By Judy Sanders
(Editor’s Note: Judy is an active member of our Metro Chapter and the immediate past secretary of the NFB of Minnesota.)
Who would have thought that there could be so many decisions to make when using transit to get from one place to another for a blind person? Let’s begin with trains. I have the least amount of experience with them.
I have taken two eight-hour train rides. The first was with a friend who required a decision about whether to use the two-for-one fare offered by Amtrak whereby one blind person pays full fare and the second passenger (the guide) travels free. Since my traveling companion was blind, we would have had an argument about who would be the guide. And then there was the issue of whether Amtrak would accept the notion of a blind guide. We both paid full fare.
The second train ride was alone. I was not very experienced in traveling alone so I was somewhat timid about the whole thing. At first, I thought all I would have to do is sit in my seat for eight hours. But calls of nature and hunger got to me. What to do? Food is a powerful motivator for me so I decided to explore the train. All one has to do to get around a train is walk in a straight line. I found the snack car, bought a hot dog, chips and drink, carried it back to my seat and dug in. I was so proud of that meal! No one brought it to me. I got it all by myself. By the way, calls of nature are also a powerful motivator.
And then there are city buses. Using buses comes with even more decisions. They, too, have discounted fares for people with disabilities, including blind people. Should I use the mobility-impaired card for half-price fare, a stored-value card that deducts a fare every time it is used or an all-you-can-ride card?
I thought about the mobility-impaired card when I was unemployed and trying to stretch my budget. But there was nothing in the criteria about financial need. And the name of the card bothered me. My mobility was not impaired if I had a bus to ride on. Or did they mean that the card was impaired? Whatever they meant, I decided to forgo that option.
My first card was a stored-value one. I learned that drivers could adjust the amount of money deducted and, without my asking, they decided that I was more mobility impaired than I was. The only way I discovered this was that my card lasted longer than it should have. So I gave up on that card and switched to an all-you-can-ride card. I pay for it in advance and can fight with the clerk about what I should pay. When in public I try to always battle with clerks and keep a smile on my face at the same time.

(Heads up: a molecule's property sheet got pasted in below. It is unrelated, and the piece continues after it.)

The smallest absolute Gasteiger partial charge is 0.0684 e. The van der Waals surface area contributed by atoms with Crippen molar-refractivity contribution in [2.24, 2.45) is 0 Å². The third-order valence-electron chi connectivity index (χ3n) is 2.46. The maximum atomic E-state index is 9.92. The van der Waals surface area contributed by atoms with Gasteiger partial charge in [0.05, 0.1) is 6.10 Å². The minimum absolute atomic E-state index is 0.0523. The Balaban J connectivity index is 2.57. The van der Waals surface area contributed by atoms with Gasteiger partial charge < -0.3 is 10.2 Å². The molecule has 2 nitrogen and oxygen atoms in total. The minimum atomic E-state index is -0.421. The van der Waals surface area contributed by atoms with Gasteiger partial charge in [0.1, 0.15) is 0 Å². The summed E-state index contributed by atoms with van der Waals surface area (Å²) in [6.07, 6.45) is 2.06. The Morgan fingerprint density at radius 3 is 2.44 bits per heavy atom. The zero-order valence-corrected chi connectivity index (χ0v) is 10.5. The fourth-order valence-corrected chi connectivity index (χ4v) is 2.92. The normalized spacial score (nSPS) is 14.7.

After paying the fare, there is the problem of where to sit. There are signs in the front of every bus that says to give seating preference to the disabled and senior population. I have always interpreted this to mean that we should save those seats for people who would have difficulty in making it to the back of the bus. So far in my life, I am still agile enough to keep going past the front seats. But most passengers have other ideas. There seems to be a mass exodus toward the back of the bus when I get on. I hear everyone saying “There’s a seat on your right; no, on your left.” I used to stop and say, “No, thank you.” But then they want to argue. So now, I just become deaf as well as blind and I keep walking. If I am with my regular bus riders who seem to know me they will say, “She doesn’t like to sit up here.”
I have a theory about where the best seats are on the bus. They are in the middle. Why? The rowdy people go to the back and the inebriated passengers can’t get any further than the front.
Now that I have made all these decisions about using public transit, I can enjoy my rides.